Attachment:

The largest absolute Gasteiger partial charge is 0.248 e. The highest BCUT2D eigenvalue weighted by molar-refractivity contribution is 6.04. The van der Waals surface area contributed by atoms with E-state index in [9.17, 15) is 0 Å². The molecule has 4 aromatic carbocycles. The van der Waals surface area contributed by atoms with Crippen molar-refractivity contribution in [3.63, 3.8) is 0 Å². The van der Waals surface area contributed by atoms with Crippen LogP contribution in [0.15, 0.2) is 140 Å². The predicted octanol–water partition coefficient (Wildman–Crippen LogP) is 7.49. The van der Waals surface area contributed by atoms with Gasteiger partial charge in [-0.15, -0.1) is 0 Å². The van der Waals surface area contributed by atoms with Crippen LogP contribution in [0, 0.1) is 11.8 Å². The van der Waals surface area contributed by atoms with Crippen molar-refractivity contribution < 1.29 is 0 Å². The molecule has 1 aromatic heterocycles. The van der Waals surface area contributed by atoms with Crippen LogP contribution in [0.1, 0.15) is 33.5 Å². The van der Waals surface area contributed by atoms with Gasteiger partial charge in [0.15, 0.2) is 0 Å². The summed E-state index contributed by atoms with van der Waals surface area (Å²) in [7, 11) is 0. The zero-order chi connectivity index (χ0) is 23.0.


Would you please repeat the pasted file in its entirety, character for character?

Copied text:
The largest absolute Gasteiger partial charge is 0.248 e. The highest BCUT2D eigenvalue weighted by molar-refractivity contribution is 6.04. The van der Waals surface area contributed by atoms with E-state index in [9.17, 15) is 0 Å². The molecule has 4 aromatic carbocycles. The van der Waals surface area contributed by atoms with Crippen molar-refractivity contribution in [3.63, 3.8) is 0 Å². The van der Waals surface area contributed by atoms with Crippen LogP contribution in [0.15, 0.2) is 140 Å². The predicted octanol–water partition coefficient (Wildman–Crippen LogP) is 7.49. The van der Waals surface area contributed by atoms with Gasteiger partial charge in [-0.15, -0.1) is 0 Å². The van der Waals surface area contributed by atoms with Crippen LogP contribution in [0, 0.1) is 11.8 Å². The van der Waals surface area contributed by atoms with Crippen molar-refractivity contribution < 1.29 is 0 Å². The molecule has 1 aromatic heterocycles. The van der Waals surface area contributed by atoms with Crippen LogP contribution in [0.1, 0.15) is 33.5 Å². The van der Waals surface area contributed by atoms with Gasteiger partial charge in [0.15, 0.2) is 0 Å². The summed E-state index contributed by atoms with van der Waals surface area (Å²) in [7, 11) is 0. The zero-order chi connectivity index (χ0) is 23.0.